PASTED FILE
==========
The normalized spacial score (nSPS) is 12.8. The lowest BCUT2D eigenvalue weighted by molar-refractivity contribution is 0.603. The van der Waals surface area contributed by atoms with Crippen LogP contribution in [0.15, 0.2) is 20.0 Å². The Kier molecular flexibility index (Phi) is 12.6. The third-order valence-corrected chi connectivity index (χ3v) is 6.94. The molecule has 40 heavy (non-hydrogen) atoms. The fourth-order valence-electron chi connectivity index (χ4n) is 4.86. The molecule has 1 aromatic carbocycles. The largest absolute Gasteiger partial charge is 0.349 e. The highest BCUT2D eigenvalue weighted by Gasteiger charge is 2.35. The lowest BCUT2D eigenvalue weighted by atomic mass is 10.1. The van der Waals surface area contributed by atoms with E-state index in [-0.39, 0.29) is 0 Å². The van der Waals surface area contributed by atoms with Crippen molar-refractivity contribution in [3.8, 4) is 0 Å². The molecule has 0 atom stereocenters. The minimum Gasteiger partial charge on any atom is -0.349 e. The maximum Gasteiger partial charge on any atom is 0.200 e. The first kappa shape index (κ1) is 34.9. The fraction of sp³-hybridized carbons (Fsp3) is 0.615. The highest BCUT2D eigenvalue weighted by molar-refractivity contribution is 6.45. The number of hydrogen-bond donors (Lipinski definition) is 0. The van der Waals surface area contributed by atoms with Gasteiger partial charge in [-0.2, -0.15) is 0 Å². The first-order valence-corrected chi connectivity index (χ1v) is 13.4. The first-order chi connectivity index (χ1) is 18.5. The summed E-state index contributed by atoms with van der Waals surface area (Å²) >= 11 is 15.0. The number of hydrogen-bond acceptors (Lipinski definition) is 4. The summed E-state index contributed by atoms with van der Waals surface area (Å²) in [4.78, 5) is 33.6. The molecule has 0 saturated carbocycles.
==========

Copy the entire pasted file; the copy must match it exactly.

The normalized spacial score (nSPS) is 12.8. The lowest BCUT2D eigenvalue weighted by molar-refractivity contribution is 0.603. The van der Waals surface area contributed by atoms with Crippen LogP contribution in [0.15, 0.2) is 20.0 Å². The Kier molecular flexibility index (Phi) is 12.6. The third-order valence-corrected chi connectivity index (χ3v) is 6.94. The molecule has 40 heavy (non-hydrogen) atoms. The fourth-order valence-electron chi connectivity index (χ4n) is 4.86. The molecule has 1 aromatic carbocycles. The largest absolute Gasteiger partial charge is 0.349 e. The highest BCUT2D eigenvalue weighted by Gasteiger charge is 2.35. The lowest BCUT2D eigenvalue weighted by atomic mass is 10.1. The van der Waals surface area contributed by atoms with E-state index in [-0.39, 0.29) is 0 Å². The van der Waals surface area contributed by atoms with Crippen molar-refractivity contribution in [3.8, 4) is 0 Å². The molecule has 0 atom stereocenters. The minimum Gasteiger partial charge on any atom is -0.349 e. The maximum Gasteiger partial charge on any atom is 0.200 e. The first kappa shape index (κ1) is 34.9. The fraction of sp³-hybridized carbons (Fsp3) is 0.615. The highest BCUT2D eigenvalue weighted by molar-refractivity contribution is 6.45. The number of hydrogen-bond donors (Lipinski definition) is 0. The van der Waals surface area contributed by atoms with Gasteiger partial charge in [-0.2, -0.15) is 0 Å². The first-order valence-corrected chi connectivity index (χ1v) is 13.4. The first-order chi connectivity index (χ1) is 18.5. The summed E-state index contributed by atoms with van der Waals surface area (Å²) >= 11 is 15.0. The number of hydrogen-bond acceptors (Lipinski definition) is 4. The summed E-state index contributed by atoms with van der Waals surface area (Å²) in [4.78, 5) is 33.6. The molecule has 0 saturated carbocycles.